Many, however, were proud of both their names and reputations and went on to become premier wrestlers on big-time cards, men like Bastien, Bobo Brazil, Johnny Moochy, Jack Guy and Chief Littlewolf.

These men often fought each other for sport and for money on the carnival circuit, but more often it was the biggest and toughest man in town who answered the challenge.

"I remember one guy who was exactly 100 pounds heavier than I was," Morgan said. "He lifted bales of paper all day, and believe me he was strong. He could have lifted me like a feather. But I just moved around behind him, got him on the mat and that was the end of it. I wouldn't let him up."

The lure for the challengers varied from money to the urge to prove their masculinity and toughness. Most shows offered from $100 to $150 to beat one of the house fighters.

"That $100 was a come on," Morgan said. "Most guys seemed to think that they'd get the $100 for wrestling for five minutes, which was the standard time limit. But they found it was $100 if they beat the carny fighter - and beating one of those pros was doggone hard to do."

Between them, Morgan and Bastien wrestled close to 1,500 challengers in tiny rings and tiny, sweltering tents in tiny towns around the Midwest. Neither one lost a single bout to a tank-towner.

"And it was all or nothing," Bastien said. "There weren't many rules and it got pretty rough at times."

"In boxing you'd just box," Morgan said, "but in wrestling you'd never know what was going to happen. A lot of them didn't know how to wrestle and they'd as likely come in and fist-fight with you. You learned pretty fast to hold your hands pretty high and keep your chin tucked down."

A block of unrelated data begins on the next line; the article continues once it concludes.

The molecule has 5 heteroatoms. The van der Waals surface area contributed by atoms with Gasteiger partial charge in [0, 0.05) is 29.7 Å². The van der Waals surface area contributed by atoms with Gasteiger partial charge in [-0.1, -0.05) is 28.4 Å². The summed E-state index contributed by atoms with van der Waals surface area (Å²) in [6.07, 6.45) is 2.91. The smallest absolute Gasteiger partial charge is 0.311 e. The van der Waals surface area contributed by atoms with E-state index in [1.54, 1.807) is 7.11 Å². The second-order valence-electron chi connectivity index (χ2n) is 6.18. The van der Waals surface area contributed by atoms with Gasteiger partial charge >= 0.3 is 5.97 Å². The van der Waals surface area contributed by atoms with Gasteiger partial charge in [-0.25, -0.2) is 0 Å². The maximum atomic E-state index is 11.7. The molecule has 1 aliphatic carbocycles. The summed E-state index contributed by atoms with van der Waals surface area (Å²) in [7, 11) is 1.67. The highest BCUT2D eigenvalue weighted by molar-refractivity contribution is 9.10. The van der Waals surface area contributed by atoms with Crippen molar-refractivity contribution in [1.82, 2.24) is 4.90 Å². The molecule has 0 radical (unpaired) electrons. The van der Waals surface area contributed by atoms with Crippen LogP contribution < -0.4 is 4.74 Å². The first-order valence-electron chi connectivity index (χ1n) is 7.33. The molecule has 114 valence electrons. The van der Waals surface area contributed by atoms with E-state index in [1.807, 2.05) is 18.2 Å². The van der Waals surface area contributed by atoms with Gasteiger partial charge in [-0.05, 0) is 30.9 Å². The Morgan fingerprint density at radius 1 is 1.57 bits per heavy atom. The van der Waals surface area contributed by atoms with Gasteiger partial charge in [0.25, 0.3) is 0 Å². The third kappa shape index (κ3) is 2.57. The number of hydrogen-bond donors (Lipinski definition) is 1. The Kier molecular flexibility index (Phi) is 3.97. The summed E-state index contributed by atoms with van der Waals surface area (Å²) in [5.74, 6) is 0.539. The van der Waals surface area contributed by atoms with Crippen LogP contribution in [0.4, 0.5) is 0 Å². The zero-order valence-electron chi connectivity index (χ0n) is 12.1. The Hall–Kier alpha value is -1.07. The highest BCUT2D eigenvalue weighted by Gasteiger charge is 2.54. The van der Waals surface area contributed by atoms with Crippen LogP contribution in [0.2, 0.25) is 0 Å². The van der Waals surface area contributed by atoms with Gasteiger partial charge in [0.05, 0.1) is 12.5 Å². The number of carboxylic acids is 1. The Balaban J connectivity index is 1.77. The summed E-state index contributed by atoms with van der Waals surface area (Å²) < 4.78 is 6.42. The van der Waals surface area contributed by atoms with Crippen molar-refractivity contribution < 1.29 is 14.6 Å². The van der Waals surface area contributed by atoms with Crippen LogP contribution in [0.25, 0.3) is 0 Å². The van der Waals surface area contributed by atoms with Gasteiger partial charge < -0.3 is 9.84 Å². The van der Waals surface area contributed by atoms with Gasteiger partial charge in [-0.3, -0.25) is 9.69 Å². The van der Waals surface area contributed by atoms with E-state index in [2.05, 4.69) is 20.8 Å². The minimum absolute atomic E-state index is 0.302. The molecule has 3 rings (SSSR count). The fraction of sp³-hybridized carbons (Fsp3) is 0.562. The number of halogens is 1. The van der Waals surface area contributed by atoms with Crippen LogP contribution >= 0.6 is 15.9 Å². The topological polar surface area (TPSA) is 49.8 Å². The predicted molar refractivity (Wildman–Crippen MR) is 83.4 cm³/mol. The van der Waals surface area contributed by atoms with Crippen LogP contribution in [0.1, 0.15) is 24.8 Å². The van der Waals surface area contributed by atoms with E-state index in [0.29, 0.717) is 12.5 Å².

"In just about every town," Bastien said, "somebody was recognized as the toughest . . . the town bully. The people would go get him when the athletic show hit town and he'd have no choice but to get into the ring. Some of them were pretty tough, but they couldn't compete with the experience and knowledge of the pros."

The usual procedure was to take it easy on the first candidate on the program. He wouldn't win, but he more than likely would climb out of the ring and tell his buddy that "it ain't that bad."

Then his buddy would pick up the challenge . . . and his buddy, and so on through the night.

But pity the last one on the show.

"You're not going to chop up the first guy," Morgan said. "But late in the night, when the crowd was getting slim, the guy running the show would say 'let's go home' and you were supposed to take the last guy out of there in a hurry."

Most whipped the last opponent of the night fair and square. But there were some carnival wrestlers who were not nearly so gentle.

"Some of them would break a guy's finger . . . or maybe even his arm . . . to get him out of there," Morgan said. "Or they'd cut him with an elbow. But if you were traveling with the carnival a broken ear or a broken nose didn't mean you had a day off coming. You'd just keep on going."

Sometimes the victim resented the beating he took. One, Morgan remembers, pulled a knife on the carny wrestler and Jim had to sneak into the ring and disarm him from behind.